ENE 308/MAE 308 – Engineering the Climate: Technical & Policy Challenges
ENE 414 – Renewable Energy Systems
ENV 360* – Biotech Plants and Animals: Frankenfood or Important Innovations?
ENV 407 – Africa's Food and Conservation Challenge
MAE 228/EGR 228/CBE 228/ENE 228 – Energy Technologies for the 21st Century
MAE 244*/EGR 244 – Introduction to Biomedical Innovation and Global Health
MAE 328/EGR 328/ENV 328/ENE 328 – Energy for a Greenhouse-Constrained World
MAE 354 – Unmaking the Bomb: The Science & Technology of Nuclear Nonproliferation, Disarmament, and Verification
MAE 445/EGR 445 – Entrepreneurial Engineering
MOL 205 – Genes, Health, and Society
NEU 537/MOL 537/PSY 517 – Computational Neuroscience and Computing Networks
WWS 353/MAE 353 – Science and Global Security: From Nuclear Weapons to Cyberwarfare

Representative Technology Courses for Energy track:

APC 199/MAT 199 Math Alive
ARC 203 Introduction to Architectural Thinking
CBE 260/EGR 260 Ethics and Technology: Engineering in the Real World
CEE 102A,B/EGR 102A,B/MAE 102A,B Engineering in the Modern World
CEE 262B/ARC 262B/EGR 262B/URB 262B Structures and the Urban Environment
COS 109/EGR 109 Computers in Our World
COS 126/EGR 126 General Computer Science: An Interdisciplinary Approach
EEB 211/MOL 211 Life on Earth: Chaos and Clockwork of Biological Design
PHY 115A/STC 115A or PHY 115B/STC 115B Physics for Future Leaders

Representative Societal Courses for Information Technology track:

AMS 399/HIS 399 – In the Groove: Technology and Music in American History, From Edison to the iPod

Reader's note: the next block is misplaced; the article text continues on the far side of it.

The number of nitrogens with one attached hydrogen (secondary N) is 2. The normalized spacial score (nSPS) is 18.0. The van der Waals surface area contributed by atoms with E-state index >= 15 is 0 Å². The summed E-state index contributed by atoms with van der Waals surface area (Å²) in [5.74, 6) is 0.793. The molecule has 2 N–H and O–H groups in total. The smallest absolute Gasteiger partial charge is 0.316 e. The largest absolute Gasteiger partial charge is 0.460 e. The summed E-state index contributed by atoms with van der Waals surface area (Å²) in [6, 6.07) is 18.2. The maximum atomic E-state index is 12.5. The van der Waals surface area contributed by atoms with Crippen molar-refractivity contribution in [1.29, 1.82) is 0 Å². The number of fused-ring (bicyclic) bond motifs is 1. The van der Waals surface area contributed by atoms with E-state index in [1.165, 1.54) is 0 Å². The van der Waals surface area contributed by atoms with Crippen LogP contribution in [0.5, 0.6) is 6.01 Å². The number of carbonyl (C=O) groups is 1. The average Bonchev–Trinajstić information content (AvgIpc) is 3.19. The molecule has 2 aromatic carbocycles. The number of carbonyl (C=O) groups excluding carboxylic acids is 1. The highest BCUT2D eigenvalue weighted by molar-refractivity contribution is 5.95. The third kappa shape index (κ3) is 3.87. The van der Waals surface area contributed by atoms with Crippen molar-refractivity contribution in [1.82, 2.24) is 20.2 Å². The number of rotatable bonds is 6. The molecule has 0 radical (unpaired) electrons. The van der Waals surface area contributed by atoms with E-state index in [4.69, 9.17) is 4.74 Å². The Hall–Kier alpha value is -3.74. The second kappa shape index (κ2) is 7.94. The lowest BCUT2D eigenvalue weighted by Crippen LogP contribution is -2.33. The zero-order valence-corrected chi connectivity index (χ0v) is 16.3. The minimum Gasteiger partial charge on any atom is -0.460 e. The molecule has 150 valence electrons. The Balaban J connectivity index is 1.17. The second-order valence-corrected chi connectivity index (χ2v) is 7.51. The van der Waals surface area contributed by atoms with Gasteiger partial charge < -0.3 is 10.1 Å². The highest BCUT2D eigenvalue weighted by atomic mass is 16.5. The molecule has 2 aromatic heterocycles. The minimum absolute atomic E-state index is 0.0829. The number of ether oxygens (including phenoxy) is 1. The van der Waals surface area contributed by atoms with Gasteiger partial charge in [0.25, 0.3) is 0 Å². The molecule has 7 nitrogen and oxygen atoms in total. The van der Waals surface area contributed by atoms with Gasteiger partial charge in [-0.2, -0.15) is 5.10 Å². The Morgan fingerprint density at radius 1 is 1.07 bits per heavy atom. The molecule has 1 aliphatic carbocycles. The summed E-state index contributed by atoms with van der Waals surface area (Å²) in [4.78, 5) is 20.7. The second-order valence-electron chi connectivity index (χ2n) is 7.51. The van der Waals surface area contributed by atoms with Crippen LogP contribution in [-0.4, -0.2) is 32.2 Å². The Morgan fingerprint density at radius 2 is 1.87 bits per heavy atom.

ANT 344 – Science, Technology & Culture
ANT 356 – Technologies of Communication
CBE 260/EGR 260 – Ethics and Technology: Engineering in the Real World (changed to a BSC beginning fall 2016)
CEE 102A/EGR 102A/MAE 102A – Engineering in the Modern World
CHV 331/WWS 372 – Ethics and Public Health
ECO 332 – Economics of Health and Health Care
EGR 390/CEE 390 – Innovation in Practice: Pathways and People
EGR 392 – Creativity, Innovation, and Design
EGR 482 – Innovation through Empathic Design
EGR 488 – Designing Ventures to Change the World
EGR 491/ELE 491 – High-Tech Entrepreneurship
EGR 492* – Radical Innovation in Global Markets
EGR 494 – Leadership Development for Business
EGR 495 – Special Topics in Entrepreneurship (The title for this course number changes. Please see previous semesters for approved titles.)
EGR 497 – Entrepreneurial Leadership
EGR 498/GHP 498 – Special Topics in Social Entrepreneurship – Ventures to Address Global Challenges (Fall 2015)
ENV 304/ECO 328/EEB 304/WWS 455 – Disease Ecology, Economics, and Policy
ENV 316 – Climate Science and Communication
GER 211 - Introduction to Media Theory
GHP 350/WWS 380/ANT 380 – Critical Perspectives in Global Health